Snoop Cereal at center of sabotage complaint


LAKEVILLE, MINN. — Hip-hop stars Calvin “Snoop Dogg” Broadus and Percy “Master P” Miller have filed a lawsuit against Post Consumer Brands and Walmart, alleging that both companies sabotaged their cereal brand, Snoop Cereal.

According to the complaint filed Feb. 6 in the District Court State of Minnesota, Post reached a profit-sharing agreement with Broadus and Miller’s food product company Broadus Foods to produce and distribute Snoop Cereal to major retailers. However, the complaint alleges that Post deliberately made Snoop Cereal unavailable and unaffordable after both Broadus and Miller refused to sell Broadus Foods.

“Post intended to only give appearances that they were following the agreement, when in reality Post ensured that Snoop Cereal would not be available to consumers or that it would incur exorbitant costs that would eliminate any profit to Broadus Foods,” the lawsuit said. “Essentially, because Snoop Dogg and Master P refused to sell Snoop Cereal in totality, Post entered a false arrangement where they could choke Broadus Foods out of the market, thereby preventing Snoop Cereal from being sold or produced by any competitor.”

Walmart is named in the complaint because it is the largest seller of Post products and because the two allegedly conspired to hide Snoop Cereal in stockrooms.

“Many Walmart stores showed online and in the Walmart employees’ in-store application that Snoop Cereal was sold out or out of stock,” the lawsuit said. “However, upon further investigation by store employees, each of these stores had several boxes of Snoop Cereal in their stockrooms that were coded to not be put out on the store shelves. Unlike the other Post branded boxes of cereal around them, these Snoop Cereal boxes had been in the stockrooms for months without ever being made available to customers.”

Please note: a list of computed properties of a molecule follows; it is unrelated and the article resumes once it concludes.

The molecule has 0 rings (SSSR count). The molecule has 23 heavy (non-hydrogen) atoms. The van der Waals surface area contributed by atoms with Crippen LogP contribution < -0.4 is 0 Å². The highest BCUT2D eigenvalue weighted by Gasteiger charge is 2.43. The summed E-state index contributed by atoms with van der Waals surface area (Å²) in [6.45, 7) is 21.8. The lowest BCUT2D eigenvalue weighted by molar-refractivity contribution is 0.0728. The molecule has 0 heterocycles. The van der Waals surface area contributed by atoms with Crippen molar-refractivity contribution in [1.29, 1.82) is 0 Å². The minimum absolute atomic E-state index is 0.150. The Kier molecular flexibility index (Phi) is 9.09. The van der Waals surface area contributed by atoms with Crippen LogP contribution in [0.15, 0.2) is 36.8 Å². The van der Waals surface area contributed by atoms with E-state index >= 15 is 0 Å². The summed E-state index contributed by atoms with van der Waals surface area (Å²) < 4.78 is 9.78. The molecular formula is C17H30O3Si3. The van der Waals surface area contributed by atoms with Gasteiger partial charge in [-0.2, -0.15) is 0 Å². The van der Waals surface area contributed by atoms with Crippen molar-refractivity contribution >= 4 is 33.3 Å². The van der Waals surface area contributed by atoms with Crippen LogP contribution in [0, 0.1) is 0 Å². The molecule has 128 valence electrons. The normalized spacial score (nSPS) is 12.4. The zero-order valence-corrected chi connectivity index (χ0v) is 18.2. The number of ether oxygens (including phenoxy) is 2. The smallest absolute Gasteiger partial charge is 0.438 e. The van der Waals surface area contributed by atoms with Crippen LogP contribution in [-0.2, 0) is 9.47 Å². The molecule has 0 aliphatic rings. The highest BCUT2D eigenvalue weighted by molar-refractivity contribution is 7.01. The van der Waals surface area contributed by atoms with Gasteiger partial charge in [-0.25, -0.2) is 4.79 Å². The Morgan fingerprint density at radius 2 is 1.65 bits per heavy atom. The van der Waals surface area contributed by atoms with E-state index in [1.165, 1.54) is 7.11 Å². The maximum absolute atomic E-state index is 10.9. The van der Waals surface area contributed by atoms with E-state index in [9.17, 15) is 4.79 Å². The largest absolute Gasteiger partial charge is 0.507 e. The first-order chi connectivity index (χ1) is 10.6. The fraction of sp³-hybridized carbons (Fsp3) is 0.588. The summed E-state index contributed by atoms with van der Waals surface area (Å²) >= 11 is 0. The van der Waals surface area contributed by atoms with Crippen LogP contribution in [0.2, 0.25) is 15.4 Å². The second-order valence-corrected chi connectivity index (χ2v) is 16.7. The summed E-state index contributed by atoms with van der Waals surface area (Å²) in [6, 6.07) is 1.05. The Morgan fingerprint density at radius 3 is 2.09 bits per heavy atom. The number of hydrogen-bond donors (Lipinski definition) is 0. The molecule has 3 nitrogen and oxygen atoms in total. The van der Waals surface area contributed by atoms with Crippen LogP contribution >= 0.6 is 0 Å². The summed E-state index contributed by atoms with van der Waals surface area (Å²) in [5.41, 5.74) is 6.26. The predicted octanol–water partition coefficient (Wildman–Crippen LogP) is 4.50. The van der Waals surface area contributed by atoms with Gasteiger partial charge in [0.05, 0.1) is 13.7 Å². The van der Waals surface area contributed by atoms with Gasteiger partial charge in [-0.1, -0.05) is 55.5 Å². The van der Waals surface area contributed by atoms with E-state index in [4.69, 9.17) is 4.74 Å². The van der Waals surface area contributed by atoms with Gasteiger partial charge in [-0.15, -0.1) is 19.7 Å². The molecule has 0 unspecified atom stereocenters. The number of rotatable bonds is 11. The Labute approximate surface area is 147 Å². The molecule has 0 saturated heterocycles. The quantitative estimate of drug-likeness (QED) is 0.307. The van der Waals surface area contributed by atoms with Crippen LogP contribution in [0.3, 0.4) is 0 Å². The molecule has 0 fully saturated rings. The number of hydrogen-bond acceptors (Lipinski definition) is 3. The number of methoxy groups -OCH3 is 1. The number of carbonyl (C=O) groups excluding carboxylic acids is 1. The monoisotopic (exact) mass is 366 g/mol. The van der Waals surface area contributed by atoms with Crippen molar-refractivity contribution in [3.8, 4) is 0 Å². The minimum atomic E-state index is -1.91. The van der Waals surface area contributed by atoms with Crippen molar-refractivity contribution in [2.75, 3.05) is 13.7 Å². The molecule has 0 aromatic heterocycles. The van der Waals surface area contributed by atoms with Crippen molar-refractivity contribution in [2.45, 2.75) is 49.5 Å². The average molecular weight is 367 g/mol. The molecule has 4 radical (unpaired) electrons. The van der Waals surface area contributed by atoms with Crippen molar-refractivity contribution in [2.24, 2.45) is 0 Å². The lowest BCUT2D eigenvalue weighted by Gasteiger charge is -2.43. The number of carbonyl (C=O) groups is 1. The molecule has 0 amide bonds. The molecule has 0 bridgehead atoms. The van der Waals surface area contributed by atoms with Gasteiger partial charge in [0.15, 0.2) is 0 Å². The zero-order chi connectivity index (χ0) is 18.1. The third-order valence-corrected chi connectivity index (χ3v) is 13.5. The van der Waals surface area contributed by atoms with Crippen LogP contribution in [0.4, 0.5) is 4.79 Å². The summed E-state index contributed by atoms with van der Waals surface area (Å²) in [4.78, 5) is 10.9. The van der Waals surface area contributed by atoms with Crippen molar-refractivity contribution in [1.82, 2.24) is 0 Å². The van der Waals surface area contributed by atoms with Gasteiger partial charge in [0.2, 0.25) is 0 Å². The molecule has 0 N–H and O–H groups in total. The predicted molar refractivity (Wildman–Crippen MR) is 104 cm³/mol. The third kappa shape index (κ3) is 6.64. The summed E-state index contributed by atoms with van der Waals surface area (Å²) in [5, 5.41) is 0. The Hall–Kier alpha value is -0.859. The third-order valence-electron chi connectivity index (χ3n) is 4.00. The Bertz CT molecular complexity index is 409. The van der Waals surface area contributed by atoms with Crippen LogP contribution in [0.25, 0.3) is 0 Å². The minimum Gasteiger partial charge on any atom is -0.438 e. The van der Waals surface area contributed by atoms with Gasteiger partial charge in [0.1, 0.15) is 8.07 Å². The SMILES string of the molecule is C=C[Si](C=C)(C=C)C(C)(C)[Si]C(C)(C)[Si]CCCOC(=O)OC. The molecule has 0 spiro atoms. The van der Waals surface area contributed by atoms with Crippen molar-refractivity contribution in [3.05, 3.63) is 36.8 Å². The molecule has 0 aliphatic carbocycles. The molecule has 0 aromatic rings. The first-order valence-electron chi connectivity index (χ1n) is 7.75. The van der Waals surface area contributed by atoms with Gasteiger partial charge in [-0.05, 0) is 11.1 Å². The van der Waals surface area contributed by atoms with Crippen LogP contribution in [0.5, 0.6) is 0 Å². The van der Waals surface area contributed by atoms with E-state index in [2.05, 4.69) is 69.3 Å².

Responding to the complaint, Post Consumers Brands said: “Post Consumer Brands was excited to partner with Broadus Foods and we made substantial investments in the business. We were equally disappointed that consumer demand did not meet expectations.”

Walmart also commented on the lawsuit.

“Walmart values our relationships with our suppliers, and we have a strong history of supporting entrepreneurs,” the company said. “Many factors affect the sales of any given product, including consumer demand, seasonality, and price to name a few. We will respond as appropriate with the court once we are served with the complaint.”

Snoop Cereal was introduced last year in three flavors: Fruity Hoopz, Cinnamon Toasteez and Frosted Drizzlerz. At the time of the product’s launch, Broadus said it was “a blessing” to be able to create a product from a family name that his children, grandchildren and beyond could be a part of.

“We are making history, and Momma Snoop products are coming next,” Broadus said. “Working with Post Consumer Brands will guarantee the highest quality, most diverse flavors and best-tasting product on the market. Master P and I are the new Kings of Breakfast Food.”


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